It was the year 2001 and I was at Sig Arms Academy in New Hampshire just two months after Shannon McNamara was murdered. It was the first time I ever learned to shoot a gun. I was there to get my peace back – because after staring into Shannon’s open casket, any feelings of security I’d ever known had vanished.
After hours of instruction on how the gun works, how to clean it, how to load it and memorizing safety procedures, we stood shoulder-to-shoulder in a line pointed at paper targets. I was shooting alongside some pretty bad-ass people, mostly military and law enforcement. Intimidation does not begin to describe how I felt, but I was simultaneously almost weak in the knees at the power I held in my hand. I couldn’t help but think, “I have the option, at this very moment, to turn to my training buddy and blow off his knee-cap.” Obviously that’s a sick and twisted thought, never in a million years would I do something like that. But it’s the true power of guns – the fact that you can. As my mentor Bob Martin always says, “Violence is the ultimate bargaining tool.”
When it comes to a person learning to protect oneself, I have taken a fairly neutral stand on exactly how people go about this. I’m more focused on inspiring women to make that first move and even think about learning to become their own best protector. Some women do this buy buying a DVD or reading a book or taking a self-defense class at a local martial arts studio. Others (especially my Southern gals in VA and TX) go and get a gun permit.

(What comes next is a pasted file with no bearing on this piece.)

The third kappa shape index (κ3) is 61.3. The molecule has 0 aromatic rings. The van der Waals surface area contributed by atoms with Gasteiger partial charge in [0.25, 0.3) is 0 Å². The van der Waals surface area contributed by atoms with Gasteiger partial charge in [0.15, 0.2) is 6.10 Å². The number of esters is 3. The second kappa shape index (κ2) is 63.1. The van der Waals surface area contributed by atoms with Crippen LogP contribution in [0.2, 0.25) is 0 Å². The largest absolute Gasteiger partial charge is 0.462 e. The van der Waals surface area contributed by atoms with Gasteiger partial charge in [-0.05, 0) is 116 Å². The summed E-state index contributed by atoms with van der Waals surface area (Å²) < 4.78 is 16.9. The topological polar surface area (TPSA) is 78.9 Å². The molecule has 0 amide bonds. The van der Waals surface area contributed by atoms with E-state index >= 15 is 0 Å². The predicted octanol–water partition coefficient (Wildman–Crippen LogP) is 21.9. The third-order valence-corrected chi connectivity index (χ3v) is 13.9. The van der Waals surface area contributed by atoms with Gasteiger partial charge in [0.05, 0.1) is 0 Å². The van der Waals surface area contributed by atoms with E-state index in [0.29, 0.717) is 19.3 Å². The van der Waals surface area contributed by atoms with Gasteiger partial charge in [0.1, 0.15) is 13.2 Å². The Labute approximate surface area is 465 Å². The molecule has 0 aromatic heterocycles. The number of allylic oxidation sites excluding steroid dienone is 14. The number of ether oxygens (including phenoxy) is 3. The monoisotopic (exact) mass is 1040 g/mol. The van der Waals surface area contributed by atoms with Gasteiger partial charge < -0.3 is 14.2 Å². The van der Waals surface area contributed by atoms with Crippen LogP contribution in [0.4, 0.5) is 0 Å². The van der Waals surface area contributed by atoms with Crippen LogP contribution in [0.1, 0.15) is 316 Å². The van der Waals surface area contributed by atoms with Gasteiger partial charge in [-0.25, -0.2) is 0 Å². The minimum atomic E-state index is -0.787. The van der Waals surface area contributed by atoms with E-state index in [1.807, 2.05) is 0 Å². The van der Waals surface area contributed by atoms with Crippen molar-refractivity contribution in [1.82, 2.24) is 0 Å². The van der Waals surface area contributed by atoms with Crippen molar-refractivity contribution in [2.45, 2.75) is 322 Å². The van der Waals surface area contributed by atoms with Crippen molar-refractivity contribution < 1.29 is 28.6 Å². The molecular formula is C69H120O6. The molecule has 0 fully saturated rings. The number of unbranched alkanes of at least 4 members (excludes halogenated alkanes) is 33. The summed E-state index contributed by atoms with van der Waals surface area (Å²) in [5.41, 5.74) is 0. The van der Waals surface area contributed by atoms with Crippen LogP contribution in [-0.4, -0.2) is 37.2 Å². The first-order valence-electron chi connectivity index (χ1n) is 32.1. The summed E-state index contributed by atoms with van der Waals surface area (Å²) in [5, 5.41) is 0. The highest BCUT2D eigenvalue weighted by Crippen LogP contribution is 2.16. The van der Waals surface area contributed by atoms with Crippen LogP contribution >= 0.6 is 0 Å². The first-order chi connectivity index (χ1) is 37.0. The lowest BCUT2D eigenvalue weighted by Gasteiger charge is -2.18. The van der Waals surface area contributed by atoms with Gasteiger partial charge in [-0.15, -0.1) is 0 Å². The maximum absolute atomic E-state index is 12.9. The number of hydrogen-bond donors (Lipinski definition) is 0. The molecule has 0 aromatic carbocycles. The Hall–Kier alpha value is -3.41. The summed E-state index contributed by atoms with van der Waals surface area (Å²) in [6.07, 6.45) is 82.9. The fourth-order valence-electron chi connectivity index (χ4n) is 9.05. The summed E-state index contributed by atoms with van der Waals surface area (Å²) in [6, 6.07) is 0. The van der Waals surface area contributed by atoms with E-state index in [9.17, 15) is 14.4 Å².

I’ve always been torn about guns as self-defense just because I clearly see both sides. On one hand, I believe we already have way too many guns on the streets illegally, many used to kill innocent people. On the other hand, people like Seung-Hui Cho (responsible for mass murders at Virginia Tech) went through the entire process to secure a firearm legally, and made purchases despite past medical records of mental instability. Kinda makes you think how that bloody day would have turned out if responsible people had guns to offer up any sort of resistance.
Therein lies the slippery slope of this debate. It’s almost like we have to make a choice – either everyone has a gun or nobody does. Banning guns from the street doesn’t seem like a realistic goal anytime soon. So does that leave just one option of an armed nation? Scary thought when you picture riots that periodically break out or a bad day of auto gridlock and road rage erupts.
Check out the above video of last Sunday’s episode of 60 minutes. I thought it was an interesting take on the issue. What’s your take on the future of gun ownership in America?